I am always on the lookout for different things to engage the kids, especially as they are now getting older and more tricky to please.
Living in Dorset, we are lucky to have access to so many fantastic parks, open spaces, beaches and nature reserves, some right on our doorstep and during lockdown we have enjoyed some fabulous walks.
I am a member of the facebook group, Dorset Goes Wild, which aims to encourage, enthuse and educate primary school children and their families to put down their electronic devices, get out in nature and go WILD!
It was here that I discovered the Snakes in the Heather walk at Parley Common.
Snakes in the Heather is an exciting and ambitious project led by Amphibian and Reptile Conservation (ARC) to conserve the smooth snake throughout its range in Southern England and ARC have arranged local guided walks to help raise public awareness of the conservation needs of our reptile and heathland heritage.
We met Owain, the Education Officer at The Centre in Ferndown, where we started our walk.
He was instantly engaging with us all, playing a fun game so he could remember our names and then asking leading questions to establish the kids knowledge of the natural world and heathlands.
It was learning experience for the kids, but it didn’t feel like it as they got to explore, ask questions and chat about their own experiences on our walks. Sebby is fascinated by birds and they were identifying the different bird song, whilst Eliza always brings her flower book so she can identify the flowers that we see.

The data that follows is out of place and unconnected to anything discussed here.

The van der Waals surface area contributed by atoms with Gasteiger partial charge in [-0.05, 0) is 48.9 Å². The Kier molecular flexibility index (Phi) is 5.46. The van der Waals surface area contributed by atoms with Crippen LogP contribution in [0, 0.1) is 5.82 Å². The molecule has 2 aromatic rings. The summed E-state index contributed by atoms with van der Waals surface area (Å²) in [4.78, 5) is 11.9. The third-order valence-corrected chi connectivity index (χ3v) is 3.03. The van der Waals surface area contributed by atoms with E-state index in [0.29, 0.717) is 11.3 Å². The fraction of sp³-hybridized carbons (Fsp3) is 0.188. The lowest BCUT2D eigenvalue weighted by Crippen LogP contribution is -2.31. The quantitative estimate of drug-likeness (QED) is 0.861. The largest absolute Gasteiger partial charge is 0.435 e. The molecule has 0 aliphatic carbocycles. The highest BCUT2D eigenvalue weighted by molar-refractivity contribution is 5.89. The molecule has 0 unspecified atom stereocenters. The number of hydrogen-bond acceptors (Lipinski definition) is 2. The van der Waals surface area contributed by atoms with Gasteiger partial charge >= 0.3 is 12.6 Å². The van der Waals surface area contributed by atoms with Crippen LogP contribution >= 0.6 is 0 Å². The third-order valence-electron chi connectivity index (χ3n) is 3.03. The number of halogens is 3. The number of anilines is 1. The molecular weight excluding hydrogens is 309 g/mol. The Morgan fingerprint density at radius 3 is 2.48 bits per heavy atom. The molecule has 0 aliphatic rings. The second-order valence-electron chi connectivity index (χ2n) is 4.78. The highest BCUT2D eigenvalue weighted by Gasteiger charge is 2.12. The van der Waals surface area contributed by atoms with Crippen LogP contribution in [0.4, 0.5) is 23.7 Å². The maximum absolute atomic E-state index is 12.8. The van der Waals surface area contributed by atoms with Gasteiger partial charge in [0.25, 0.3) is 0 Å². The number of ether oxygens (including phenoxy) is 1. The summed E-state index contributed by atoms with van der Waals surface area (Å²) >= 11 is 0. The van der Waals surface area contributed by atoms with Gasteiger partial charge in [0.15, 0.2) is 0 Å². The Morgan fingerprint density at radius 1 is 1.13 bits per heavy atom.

Isaac is keen to study Zoology when he leaves school, so was asking questions about what Owain studied at university.
The UK has 6 native species of reptile and Owain brought some pictures with him to show us how to identify them and every now and then he would test the kids to see how much they remembered.
The six native species are: The Adder, Grass snake, Smooth Snake, Common Lizard, Sand lizard and Slow Worm and our next task was to head into the heather to see if we could spot any.
I am so glad that we wore sturdy shoes and long trousers as the ground was a bit tricky in places.
Our first find of the day was a grass snake, but it didn’t take too kindly to our presence and fled pretty quickly.
On our second find, we hit gold and found the rarest of them all – the Smooth Snake.
Sadly that was it for the day, but the kids were happy with their finds, although we also found some Sand Lizard nests too.
If you want to see Sand Lizards up close, there is a vivarium next to the Visitor Centre at nearby Avon Heath Country Park.
Snakes in the Heather run regular walks and are hoping that their summer events will restart soon. For more information head to www.arc-trust.org/snakes-in-the-heather